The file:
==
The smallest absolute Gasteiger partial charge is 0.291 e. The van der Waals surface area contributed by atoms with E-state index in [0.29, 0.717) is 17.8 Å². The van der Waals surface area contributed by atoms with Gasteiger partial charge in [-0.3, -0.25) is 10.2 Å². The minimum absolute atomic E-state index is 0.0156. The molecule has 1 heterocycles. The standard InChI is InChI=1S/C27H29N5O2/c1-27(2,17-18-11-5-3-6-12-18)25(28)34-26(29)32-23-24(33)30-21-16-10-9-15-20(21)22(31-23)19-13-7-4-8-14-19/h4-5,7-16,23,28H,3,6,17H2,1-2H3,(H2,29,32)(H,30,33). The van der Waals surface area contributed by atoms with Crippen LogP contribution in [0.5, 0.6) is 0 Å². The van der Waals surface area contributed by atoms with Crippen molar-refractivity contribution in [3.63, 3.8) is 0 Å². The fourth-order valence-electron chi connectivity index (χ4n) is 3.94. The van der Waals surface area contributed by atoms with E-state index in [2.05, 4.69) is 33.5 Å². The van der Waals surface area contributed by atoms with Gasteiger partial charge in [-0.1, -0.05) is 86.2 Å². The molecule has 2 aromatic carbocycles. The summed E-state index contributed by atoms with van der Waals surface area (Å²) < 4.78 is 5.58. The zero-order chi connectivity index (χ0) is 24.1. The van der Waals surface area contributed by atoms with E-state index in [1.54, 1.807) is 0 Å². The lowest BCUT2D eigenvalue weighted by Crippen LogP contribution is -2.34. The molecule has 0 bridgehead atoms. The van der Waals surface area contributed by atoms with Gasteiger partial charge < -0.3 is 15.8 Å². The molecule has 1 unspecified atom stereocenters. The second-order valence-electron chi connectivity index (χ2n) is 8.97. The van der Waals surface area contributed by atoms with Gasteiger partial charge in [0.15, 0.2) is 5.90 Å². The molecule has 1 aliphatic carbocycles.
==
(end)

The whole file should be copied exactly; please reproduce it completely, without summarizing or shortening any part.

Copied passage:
The smallest absolute Gasteiger partial charge is 0.291 e. The van der Waals surface area contributed by atoms with E-state index in [0.29, 0.717) is 17.8 Å². The van der Waals surface area contributed by atoms with Gasteiger partial charge in [-0.3, -0.25) is 10.2 Å². The minimum absolute atomic E-state index is 0.0156. The molecule has 1 heterocycles. The standard InChI is InChI=1S/C27H29N5O2/c1-27(2,17-18-11-5-3-6-12-18)25(28)34-26(29)32-23-24(33)30-21-16-10-9-15-20(21)22(31-23)19-13-7-4-8-14-19/h4-5,7-16,23,28H,3,6,17H2,1-2H3,(H2,29,32)(H,30,33). The van der Waals surface area contributed by atoms with Crippen LogP contribution in [0.5, 0.6) is 0 Å². The van der Waals surface area contributed by atoms with Crippen molar-refractivity contribution in [3.63, 3.8) is 0 Å². The fourth-order valence-electron chi connectivity index (χ4n) is 3.94. The van der Waals surface area contributed by atoms with E-state index in [2.05, 4.69) is 33.5 Å². The van der Waals surface area contributed by atoms with Gasteiger partial charge in [-0.1, -0.05) is 86.2 Å². The molecule has 2 aromatic carbocycles. The summed E-state index contributed by atoms with van der Waals surface area (Å²) < 4.78 is 5.58. The zero-order chi connectivity index (χ0) is 24.1. The van der Waals surface area contributed by atoms with E-state index in [1.54, 1.807) is 0 Å². The lowest BCUT2D eigenvalue weighted by Crippen LogP contribution is -2.34. The molecule has 0 bridgehead atoms. The van der Waals surface area contributed by atoms with Gasteiger partial charge < -0.3 is 15.8 Å². The molecule has 1 unspecified atom stereocenters. The second-order valence-electron chi connectivity index (χ2n) is 8.97. The van der Waals surface area contributed by atoms with Gasteiger partial charge in [0.15, 0.2) is 5.90 Å². The molecule has 1 aliphatic carbocycles.